Re­model your clas­sic kitchen with a mod­ern twist

This kitchen un­der­goes a re­model that main­tains its clas­sic style but with a mod­ern twist.

Cottages & Bungalows - - Contents - BY KRISTIN DOWDING PHO­TOG­RA­PHY BY BRET GUM STYLING BY JICKIE TOR­RES

It can be a chal­lenge to blend a new aes­thetic with the ex­ist­ing style when up­dat­ing the kitchen of an older home. With this re­model in La Jolla, Cal­i­for­nia, se­nior in­te­rior de­signer Ta­tiana Machado-Rosas of Jack­son De­sign and Re­mod­el­ing needed to mod­ern­ize func­tion­al­ity while keep­ing the spirit of the ar­chi­tec­ture in­tact. “The home­owner wanted East Coast tra­di­tional with a twist,” she says. “She didn’t want a grandma’s kitchen, but wanted it to fol­low the ar­chi­tec­ture of the home. The re­sult was so­phis­ti­cated and el­e­gant with some el­e­ments of con­tem­po­rary.”

“You can’t have a con­tem­po­rary kitchen when the rest of the house is tra­di­tional. It comes down to se­lect­ing the right de­sign el­e­ments.”

STOR­AGE SPACE

The house was built in 1939, and the kitchen’s last re­model was in the ’80s, so it was cramped, out­dated and didn’t use space to its ad­van­tage. “It wasn’t that func­tional, and the stor­age wasn’t that con­ve­nient,” says Ta­tiana. “There were things she couldn’t use, be­cause they were tucked in a cor­ner out of reach.”Their plan was to open up the space, make it more func­tional and add a more mod­ern ap­pear­ance, while keep­ing with the home’s over­all tra­di­tional style. But they had a few chal­lenges to over­come along the way.

OVER THE HILL

The big­gest is­sue in the kitchen was a lack of wall and stor­age space. “One wall is made up al­most en­tirely of win­dows, an­other has doors, and then there’s the open­ing to the break­fast nook, so there wasn’t a lot of wall space for cab­i­netry or stor­age,” says Ta­tiana. To com­pen­sate, they had to get cre­ative with ap­pli­ance place­ment and ended up in­stalling ap­pli­ances on one side of the is­land and cre­at­ing a cus­tom pantry flank­ing the re­frig­er­a­tor for ex­tra stor­age. What re­frig­er­a­tor? you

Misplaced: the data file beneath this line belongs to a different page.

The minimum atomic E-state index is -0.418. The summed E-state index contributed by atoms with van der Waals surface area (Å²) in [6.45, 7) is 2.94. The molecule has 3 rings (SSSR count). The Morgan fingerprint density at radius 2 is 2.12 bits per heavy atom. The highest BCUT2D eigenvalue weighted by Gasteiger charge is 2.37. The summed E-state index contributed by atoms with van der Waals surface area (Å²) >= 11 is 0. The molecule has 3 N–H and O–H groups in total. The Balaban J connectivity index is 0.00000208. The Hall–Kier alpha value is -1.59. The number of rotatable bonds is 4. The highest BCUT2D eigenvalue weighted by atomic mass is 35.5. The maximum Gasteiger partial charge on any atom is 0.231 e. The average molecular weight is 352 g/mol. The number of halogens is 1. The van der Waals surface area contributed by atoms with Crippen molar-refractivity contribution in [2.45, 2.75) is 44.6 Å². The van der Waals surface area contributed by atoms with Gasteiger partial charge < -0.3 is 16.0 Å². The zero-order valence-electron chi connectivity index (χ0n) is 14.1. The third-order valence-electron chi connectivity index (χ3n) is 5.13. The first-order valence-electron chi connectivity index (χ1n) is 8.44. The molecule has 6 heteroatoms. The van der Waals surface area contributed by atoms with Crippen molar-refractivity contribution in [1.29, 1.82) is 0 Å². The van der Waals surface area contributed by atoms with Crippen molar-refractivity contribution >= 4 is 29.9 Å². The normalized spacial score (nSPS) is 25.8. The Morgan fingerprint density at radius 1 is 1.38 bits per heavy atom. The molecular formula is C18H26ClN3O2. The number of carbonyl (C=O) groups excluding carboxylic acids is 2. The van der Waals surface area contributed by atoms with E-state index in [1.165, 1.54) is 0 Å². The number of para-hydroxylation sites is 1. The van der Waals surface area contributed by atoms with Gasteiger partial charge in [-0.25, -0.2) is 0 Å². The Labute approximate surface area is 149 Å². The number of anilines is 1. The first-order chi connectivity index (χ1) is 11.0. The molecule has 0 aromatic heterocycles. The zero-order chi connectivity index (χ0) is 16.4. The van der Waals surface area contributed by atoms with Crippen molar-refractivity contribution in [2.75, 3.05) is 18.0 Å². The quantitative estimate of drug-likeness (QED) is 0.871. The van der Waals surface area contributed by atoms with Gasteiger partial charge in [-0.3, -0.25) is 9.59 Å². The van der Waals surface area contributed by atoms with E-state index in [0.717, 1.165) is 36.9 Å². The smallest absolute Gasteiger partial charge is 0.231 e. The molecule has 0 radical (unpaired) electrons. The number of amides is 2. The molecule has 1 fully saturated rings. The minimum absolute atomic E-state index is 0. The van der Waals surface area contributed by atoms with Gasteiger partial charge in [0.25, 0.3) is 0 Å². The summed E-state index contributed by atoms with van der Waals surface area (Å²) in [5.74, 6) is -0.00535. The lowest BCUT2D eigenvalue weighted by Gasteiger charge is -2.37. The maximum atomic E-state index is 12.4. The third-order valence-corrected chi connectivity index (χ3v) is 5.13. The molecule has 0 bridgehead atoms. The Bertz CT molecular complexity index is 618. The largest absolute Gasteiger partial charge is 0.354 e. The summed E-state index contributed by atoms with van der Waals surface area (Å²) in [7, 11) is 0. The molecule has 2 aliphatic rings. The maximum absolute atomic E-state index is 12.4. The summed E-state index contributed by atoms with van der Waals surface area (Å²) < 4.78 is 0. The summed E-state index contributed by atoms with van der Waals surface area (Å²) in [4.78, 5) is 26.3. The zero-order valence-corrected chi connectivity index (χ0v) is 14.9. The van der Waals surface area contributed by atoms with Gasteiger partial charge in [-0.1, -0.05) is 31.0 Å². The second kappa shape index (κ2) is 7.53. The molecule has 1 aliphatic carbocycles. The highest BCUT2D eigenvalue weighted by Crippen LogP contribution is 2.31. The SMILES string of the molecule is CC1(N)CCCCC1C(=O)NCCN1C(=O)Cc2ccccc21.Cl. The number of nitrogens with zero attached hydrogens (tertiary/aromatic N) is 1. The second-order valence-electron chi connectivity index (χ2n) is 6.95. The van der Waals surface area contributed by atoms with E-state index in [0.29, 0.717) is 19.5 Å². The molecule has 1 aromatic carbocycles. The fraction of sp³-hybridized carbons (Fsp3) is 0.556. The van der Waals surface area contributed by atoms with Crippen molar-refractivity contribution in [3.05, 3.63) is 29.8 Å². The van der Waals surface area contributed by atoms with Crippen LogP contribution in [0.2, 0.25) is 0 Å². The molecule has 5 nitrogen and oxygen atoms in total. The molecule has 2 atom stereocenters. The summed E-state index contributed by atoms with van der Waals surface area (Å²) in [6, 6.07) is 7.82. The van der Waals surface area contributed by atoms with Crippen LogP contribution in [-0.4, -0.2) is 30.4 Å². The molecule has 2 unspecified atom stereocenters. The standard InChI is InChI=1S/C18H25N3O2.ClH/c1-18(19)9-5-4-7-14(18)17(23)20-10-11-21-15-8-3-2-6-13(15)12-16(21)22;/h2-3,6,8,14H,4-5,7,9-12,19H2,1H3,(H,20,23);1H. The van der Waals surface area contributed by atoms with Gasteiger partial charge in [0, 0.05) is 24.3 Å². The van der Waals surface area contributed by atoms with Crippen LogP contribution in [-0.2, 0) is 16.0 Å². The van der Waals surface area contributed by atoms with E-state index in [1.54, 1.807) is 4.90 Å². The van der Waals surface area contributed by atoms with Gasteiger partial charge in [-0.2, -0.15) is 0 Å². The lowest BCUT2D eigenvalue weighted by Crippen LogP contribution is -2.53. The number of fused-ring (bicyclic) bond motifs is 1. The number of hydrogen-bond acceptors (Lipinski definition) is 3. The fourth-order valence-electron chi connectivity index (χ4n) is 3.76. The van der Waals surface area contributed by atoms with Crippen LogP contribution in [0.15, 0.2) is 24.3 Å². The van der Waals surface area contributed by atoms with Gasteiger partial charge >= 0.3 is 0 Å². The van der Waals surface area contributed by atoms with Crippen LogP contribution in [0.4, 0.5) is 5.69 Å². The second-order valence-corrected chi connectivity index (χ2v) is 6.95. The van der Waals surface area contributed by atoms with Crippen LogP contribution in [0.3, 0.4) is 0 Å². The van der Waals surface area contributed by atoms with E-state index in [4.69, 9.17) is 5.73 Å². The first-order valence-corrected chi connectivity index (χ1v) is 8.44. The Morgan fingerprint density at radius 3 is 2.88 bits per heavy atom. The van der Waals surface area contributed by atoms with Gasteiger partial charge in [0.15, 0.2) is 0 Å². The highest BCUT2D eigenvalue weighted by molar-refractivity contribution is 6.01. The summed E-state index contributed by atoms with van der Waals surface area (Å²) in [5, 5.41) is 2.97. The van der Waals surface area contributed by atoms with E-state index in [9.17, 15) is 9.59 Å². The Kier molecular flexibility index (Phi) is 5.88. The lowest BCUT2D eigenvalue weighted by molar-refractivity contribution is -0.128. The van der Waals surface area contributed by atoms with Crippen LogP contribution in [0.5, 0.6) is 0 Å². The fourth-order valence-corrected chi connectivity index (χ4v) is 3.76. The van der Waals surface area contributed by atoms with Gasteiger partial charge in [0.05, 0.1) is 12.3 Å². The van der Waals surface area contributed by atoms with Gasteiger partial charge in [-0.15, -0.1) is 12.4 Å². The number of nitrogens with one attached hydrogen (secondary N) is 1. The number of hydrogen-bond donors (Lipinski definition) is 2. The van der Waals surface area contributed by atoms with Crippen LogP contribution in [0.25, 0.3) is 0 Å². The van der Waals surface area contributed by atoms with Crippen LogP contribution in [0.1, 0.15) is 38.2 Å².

The kitchen al­ready had large win­dows to let in nat­u­ral light, but ev­ery­thing else in the kitchen was stripped and re­placed for bet­ter or­ga­ni­za­tion and func­tion and a more

mod­ern aes­thetic. New oak floors were stained to match the floor­ing through­out

the rest of the home.

OP­PO­SITE| The wrought-iron leaded-glass de­sign was “a way to bring the tra­di­tional look with­out be­ing too or­nate,” says Ta­tiana. It adds a tra­di­tional flair, and mixes well with the new mod­ern setup. The

back­splash above the stove achieves the same out­come, bring­ing a more elab­o­rate

de­sign and tex­ture into the mix.

A cus­tom cab­i­net hides the re­frig­er­a­tor, while added cup­boards and draw­ers pro­vide ex­tra stor­age for food. The unit looks like a chic pantry, con­ceal­ing what can eas­ily be an eye­sore. “We used a navy-blue stain on wal­nut, but note that the stain will ab­sorb dif­fer­ently on dif­fer­ent woods,” says Ta­tiana.

The new coun­ter­tops are made of Pen­talQuartz, which has vein­ing to look like Cala­catta mar­ble, but it’s a more cost-ef­fec­tive op­tion that will last. The mini sub­way tile is made of Car­rara mar­ble and of­fers fresh, un­der­stated tex­ture to the mostly white room.

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